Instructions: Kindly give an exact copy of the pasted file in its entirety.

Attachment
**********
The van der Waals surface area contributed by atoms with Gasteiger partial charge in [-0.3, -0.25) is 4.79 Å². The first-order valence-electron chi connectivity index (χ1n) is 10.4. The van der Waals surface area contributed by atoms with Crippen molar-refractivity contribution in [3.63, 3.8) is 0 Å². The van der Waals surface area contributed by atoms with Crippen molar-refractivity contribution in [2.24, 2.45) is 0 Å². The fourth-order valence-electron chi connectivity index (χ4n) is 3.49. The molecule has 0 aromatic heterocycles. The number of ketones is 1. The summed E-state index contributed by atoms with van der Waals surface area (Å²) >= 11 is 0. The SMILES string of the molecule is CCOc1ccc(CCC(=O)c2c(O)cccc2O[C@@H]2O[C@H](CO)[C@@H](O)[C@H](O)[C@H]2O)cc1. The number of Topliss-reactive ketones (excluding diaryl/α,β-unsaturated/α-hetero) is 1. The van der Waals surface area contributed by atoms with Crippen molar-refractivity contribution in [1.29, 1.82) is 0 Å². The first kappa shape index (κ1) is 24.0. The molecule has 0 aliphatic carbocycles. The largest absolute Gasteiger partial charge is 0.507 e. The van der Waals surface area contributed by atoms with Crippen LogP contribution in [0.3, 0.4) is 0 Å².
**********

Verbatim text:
The van der Waals surface area contributed by atoms with Gasteiger partial charge in [-0.3, -0.25) is 4.79 Å². The first-order valence-electron chi connectivity index (χ1n) is 10.4. The van der Waals surface area contributed by atoms with Crippen molar-refractivity contribution in [3.63, 3.8) is 0 Å². The van der Waals surface area contributed by atoms with Crippen molar-refractivity contribution in [2.24, 2.45) is 0 Å². The fourth-order valence-electron chi connectivity index (χ4n) is 3.49. The molecule has 0 aromatic heterocycles. The number of ketones is 1. The summed E-state index contributed by atoms with van der Waals surface area (Å²) >= 11 is 0. The SMILES string of the molecule is CCOc1ccc(CCC(=O)c2c(O)cccc2O[C@@H]2O[C@H](CO)[C@@H](O)[C@H](O)[C@H]2O)cc1. The number of Topliss-reactive ketones (excluding diaryl/α,β-unsaturated/α-hetero) is 1. The van der Waals surface area contributed by atoms with Crippen molar-refractivity contribution in [1.29, 1.82) is 0 Å². The first kappa shape index (κ1) is 24.0. The molecule has 0 aliphatic carbocycles. The largest absolute Gasteiger partial charge is 0.507 e. The van der Waals surface area contributed by atoms with Crippen LogP contribution in [0.3, 0.4) is 0 Å².